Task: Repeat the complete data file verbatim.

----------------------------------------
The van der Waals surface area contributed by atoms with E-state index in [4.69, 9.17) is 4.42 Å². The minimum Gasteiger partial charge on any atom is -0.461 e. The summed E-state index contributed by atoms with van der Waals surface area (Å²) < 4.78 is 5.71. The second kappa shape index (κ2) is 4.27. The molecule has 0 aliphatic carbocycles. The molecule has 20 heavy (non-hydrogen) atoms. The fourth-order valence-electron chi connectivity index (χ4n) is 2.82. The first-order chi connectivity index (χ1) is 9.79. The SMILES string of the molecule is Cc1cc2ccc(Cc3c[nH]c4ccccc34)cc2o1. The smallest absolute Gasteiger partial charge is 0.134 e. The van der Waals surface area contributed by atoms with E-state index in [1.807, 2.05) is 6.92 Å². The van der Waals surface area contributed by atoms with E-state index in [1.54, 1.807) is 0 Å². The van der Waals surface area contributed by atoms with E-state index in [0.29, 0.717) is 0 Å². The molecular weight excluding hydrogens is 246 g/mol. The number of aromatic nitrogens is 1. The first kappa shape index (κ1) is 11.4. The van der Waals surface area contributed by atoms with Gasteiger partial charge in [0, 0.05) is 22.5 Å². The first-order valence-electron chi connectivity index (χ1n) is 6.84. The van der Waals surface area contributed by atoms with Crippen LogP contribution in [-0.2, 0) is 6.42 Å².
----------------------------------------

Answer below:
The van der Waals surface area contributed by atoms with E-state index in [4.69, 9.17) is 4.42 Å². The minimum Gasteiger partial charge on any atom is -0.461 e. The summed E-state index contributed by atoms with van der Waals surface area (Å²) < 4.78 is 5.71. The second kappa shape index (κ2) is 4.27. The molecule has 0 aliphatic carbocycles. The molecule has 20 heavy (non-hydrogen) atoms. The fourth-order valence-electron chi connectivity index (χ4n) is 2.82. The first-order chi connectivity index (χ1) is 9.79. The SMILES string of the molecule is Cc1cc2ccc(Cc3c[nH]c4ccccc34)cc2o1. The smallest absolute Gasteiger partial charge is 0.134 e. The van der Waals surface area contributed by atoms with E-state index in [1.807, 2.05) is 6.92 Å². The van der Waals surface area contributed by atoms with E-state index in [1.54, 1.807) is 0 Å². The van der Waals surface area contributed by atoms with E-state index in [0.29, 0.717) is 0 Å². The molecular weight excluding hydrogens is 246 g/mol. The number of aromatic nitrogens is 1. The first kappa shape index (κ1) is 11.4. The van der Waals surface area contributed by atoms with Gasteiger partial charge in [0, 0.05) is 22.5 Å². The first-order valence-electron chi connectivity index (χ1n) is 6.84. The van der Waals surface area contributed by atoms with Crippen LogP contribution in [-0.2, 0) is 6.42 Å².